John Alan Turner

Speaker, Author, Mentor, Coach, Facilitator

Believing Well -- Part 1

church window"Different people, in good faith, can look at the same fact and interpret it differently. But that's where an interesting conversation begins." (Eric Schlosser)

Once upon a time, I lived in Pampa, Texas – a town in the panhandle, where it is so flat that on a clear day you can see the back of your own head. It is a small town, and, as it is in many small towns, everybody seems to know everybody else’s business. One of the wisest women I’ve ever met lived there, and I miss her to this day.

Ms. Dona, who had lived well for a good long time, once told me something about life in a small town, especially the unsavory parts of it. She said that sometimes someone messes up and sullies a family’s name. When that happens, there are three ways to deal with it.

  1. You can change your name and pretend your family isn’t in any way related to that dastardly person.
  2. You can leave town and start over somewhere else.
  3. Or you can stay put, live a superlative life and try to redeem your good name.

There are some folks in the Christian community who seem to want to opt for the former path. Let’s change our names. Stop calling ourselves Evangelicals or even Christians. Let’s be “Followers of The Way” or something like that.

I, for one, have mixed feelings about this. For one thing, the names they pick out always sound creepy – like we should all be wearing matching sneakers and waiting for the mothership to come pick us up at any moment. I understand, given some of the things that have gone on in modern-day Christian culture, why they want to do this; I'm just not sure I care for their solution.

Others seem to just want to move on. Let’s resign ourselves to the fact that the west has become a post-Christian wasteland. It’s all secular now and beyond redemption. Christendom in the west is past its expiration date. Let’s focus all our attention on Africa or Asia.

But if Ms. Dona taught me anything it’s that wisdom lies in that third path. Let’s stay put, live superlative lives, and redeem our good name. To reconnect your name with the name of all your good ancestors – the ones who worked hard and paid their bills and were good neighbors.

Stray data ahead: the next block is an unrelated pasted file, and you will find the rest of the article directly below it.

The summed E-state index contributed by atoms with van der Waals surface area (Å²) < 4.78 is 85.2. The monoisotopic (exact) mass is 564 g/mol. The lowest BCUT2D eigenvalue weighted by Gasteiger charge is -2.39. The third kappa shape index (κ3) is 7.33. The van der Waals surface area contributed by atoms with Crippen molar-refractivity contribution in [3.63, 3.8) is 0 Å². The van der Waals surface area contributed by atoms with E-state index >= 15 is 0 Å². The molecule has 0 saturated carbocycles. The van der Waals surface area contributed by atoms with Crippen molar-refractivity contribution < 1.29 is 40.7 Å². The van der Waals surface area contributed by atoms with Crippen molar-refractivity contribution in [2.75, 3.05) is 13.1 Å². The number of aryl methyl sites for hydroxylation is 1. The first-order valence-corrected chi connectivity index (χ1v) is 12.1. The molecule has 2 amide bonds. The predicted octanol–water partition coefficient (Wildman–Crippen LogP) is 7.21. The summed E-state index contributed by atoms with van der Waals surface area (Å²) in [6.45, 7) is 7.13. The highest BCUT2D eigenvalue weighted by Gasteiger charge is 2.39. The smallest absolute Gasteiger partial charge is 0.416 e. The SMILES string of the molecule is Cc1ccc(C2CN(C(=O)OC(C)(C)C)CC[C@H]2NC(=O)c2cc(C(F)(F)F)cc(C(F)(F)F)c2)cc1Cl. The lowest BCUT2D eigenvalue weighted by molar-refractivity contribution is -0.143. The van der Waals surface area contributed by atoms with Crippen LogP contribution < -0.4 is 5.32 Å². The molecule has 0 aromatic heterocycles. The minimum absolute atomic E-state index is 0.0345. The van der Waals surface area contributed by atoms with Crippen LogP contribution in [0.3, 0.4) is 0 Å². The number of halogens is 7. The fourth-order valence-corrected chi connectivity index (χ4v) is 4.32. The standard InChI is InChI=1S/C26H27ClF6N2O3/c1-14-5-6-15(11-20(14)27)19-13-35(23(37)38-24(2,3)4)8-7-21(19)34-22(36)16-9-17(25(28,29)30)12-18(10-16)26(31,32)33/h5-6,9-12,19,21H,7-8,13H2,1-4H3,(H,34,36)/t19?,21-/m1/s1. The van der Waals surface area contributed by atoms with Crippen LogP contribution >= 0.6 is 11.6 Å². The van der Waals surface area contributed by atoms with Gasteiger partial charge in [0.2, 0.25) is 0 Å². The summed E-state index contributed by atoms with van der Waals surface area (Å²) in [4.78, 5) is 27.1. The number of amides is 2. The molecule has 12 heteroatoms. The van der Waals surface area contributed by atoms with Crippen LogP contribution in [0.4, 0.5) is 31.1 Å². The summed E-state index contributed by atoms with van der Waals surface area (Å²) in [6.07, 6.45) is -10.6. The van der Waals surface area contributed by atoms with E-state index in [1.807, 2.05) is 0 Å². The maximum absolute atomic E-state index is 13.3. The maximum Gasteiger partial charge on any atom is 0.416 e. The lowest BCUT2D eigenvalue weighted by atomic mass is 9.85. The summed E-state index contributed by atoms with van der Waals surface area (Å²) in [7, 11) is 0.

To do that will take courage and discernment. Perhaps most difficult of all, it will require us to learn the difference between believing right and believing well.

I was sitting in my office a few years ago when my cell phone rang. I didn’t recognize the number at first, but I knew the voice immediately.

He’s a man I’ve known for a long time. I’ve learned from him. I’ve laughed with him. I’ve fought with him. I’ve respected him, and I’ve made fun of him. I’ve sat with people when his name comes up in conversation, and we’ve collectively rolled our eyes. We’ve heard stories about him and said, “That’s just like him.” We’ve told stories about him that included the phrase, “You know how he is.”

But this day there was something different in his voice. He asked me to pray for him. “Just pray for me, John,” he said. “I’ve been wrong. I’ve written things that were just plain wrong. You suffered some of that abuse, didn’t you?”

I sat silent.

“I’m sorry. I’m rambling. This morning I got on my knees and told God I was sorry. I’ve gotten so caught up in being right. Does that make sense?”

Yes, I know the feeling. More than I care to admit.

We talked for a few minutes more. We talked about how easy it is to miss the “who” of Christianity and get caught up in the “what.” We talked about how we fool ourselves into believing that we’re fighting for truth, when we’re really fighting to be the one who gets everything right – or to be heard – to be respected. If we can’t be liked or loved, at least we can be feared.